Going for a sweet ride Featured

9:54am EDT July 22, 2002

Peter J.C. Young gave up a promising position directing the international business affairs of a global glass manufacturer to make candy for a living.

With a master’s degree from the London School of Economics and a law degree from the University of Michigan, Young took his career in an entirely different direction when he married into the family that owns Harry London Candies Inc., and became its third-generation leader in 1994.

Then he took the company in entirely new directions.

Under Young’s leadership the past several years, Harry London has enjoyed compounded annual growth of about 25 percent, says Young, although he won’t disclose actual revenue figures. After moving into a new 90,000-square-foot manufacturing facility in 1995, Harry London quickly outgrew the space. An addition to the plant, expected to open in July, will more than double the original floor space.

“This will be the first year that we won’t be quite as capacity constrained,” says Young.

Indeed, capacity has been the company’s only obstacle to growth over the past several years. With the expanded capability, Young expects Harry London revenues for the current fiscal year, which runs through April 2000, to jump about 70 percent.

Young credits a number of factors with the company’s enviable growth record:

  • Broad product line — Aside from the industry’s “big three” producers — Hershey, Nestle and Mars — most other chocolate makers have limited product lines focused on narrow product categories, says Young. Harry London makes some 2,000 different products in several categories and does so with an unusual measure of efficiency for the industry.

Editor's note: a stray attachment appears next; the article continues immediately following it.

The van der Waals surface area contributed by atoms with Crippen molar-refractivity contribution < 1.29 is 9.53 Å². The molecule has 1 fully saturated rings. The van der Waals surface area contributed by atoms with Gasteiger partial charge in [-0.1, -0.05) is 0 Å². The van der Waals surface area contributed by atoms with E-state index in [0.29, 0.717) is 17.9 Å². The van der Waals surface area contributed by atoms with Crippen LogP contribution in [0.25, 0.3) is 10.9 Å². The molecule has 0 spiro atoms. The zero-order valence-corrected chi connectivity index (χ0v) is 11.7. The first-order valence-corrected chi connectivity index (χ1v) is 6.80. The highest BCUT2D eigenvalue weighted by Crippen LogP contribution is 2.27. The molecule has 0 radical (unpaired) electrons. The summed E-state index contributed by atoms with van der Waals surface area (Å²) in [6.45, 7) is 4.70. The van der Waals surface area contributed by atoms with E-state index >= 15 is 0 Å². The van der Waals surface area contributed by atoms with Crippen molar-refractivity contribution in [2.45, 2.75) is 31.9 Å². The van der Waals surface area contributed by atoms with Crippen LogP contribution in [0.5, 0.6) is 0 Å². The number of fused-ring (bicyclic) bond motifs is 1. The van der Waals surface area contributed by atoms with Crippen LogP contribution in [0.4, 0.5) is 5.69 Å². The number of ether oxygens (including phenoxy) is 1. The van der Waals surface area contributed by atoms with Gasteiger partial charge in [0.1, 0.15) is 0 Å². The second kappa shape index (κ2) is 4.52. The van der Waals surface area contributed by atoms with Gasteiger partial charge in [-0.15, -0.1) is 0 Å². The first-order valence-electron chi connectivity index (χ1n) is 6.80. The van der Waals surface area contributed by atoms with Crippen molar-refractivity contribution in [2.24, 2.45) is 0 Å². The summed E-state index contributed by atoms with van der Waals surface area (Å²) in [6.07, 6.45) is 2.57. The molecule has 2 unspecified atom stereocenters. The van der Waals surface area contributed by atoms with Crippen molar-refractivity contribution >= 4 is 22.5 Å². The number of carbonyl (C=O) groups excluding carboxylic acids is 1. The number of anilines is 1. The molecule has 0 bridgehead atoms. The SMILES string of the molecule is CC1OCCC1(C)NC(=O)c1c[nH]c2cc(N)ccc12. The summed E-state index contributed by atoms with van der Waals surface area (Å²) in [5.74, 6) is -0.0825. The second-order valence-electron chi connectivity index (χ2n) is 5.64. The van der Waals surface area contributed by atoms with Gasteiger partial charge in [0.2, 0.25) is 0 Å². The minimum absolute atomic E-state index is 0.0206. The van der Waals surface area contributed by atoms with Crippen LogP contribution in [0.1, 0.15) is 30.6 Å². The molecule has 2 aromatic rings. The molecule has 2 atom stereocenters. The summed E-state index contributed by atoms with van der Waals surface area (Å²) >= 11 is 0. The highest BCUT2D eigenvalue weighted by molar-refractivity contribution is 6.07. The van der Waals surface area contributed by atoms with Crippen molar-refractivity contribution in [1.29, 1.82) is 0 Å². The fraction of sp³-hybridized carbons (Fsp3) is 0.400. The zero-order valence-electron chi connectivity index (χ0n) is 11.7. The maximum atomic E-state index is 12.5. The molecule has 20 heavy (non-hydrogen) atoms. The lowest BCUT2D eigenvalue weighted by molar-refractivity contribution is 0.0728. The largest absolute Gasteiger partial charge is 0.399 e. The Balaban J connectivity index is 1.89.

• Broad distribution channels — The company’s six specialty retail stores in Ohio sell only a fraction of Harry London’s output, Young says. A well-developed wholesale business ships candy all over the world, which also is unusual in the chocolate business, where smaller producers tend to be more regional, he says.

  • Balanced customer base — In an industry that often struggles with seasonal variations, Harry London has evened out the speed bumps with a booming contract business that accounts for about one-third of all production. Disney, for example, contracts with Harry London to produce Disney-brand specialty chocolates for sale at resorts, retail stores and by catalog. In addition, the elimination of seasonal fluctuations enables the company to employ a more stable, professional work force instead of relying on temporary help around the holidays.

  • Solid management team — Harry London has lured top executives away from Disney and Riser Foods to form the core management team that has fueled much of the growth, says Young. “Our success has been a companywide effort, and I don’t mean for that to sound cliche,” he said. “I could never have achieved this kind of growth alone.”

Tammy Whitehouse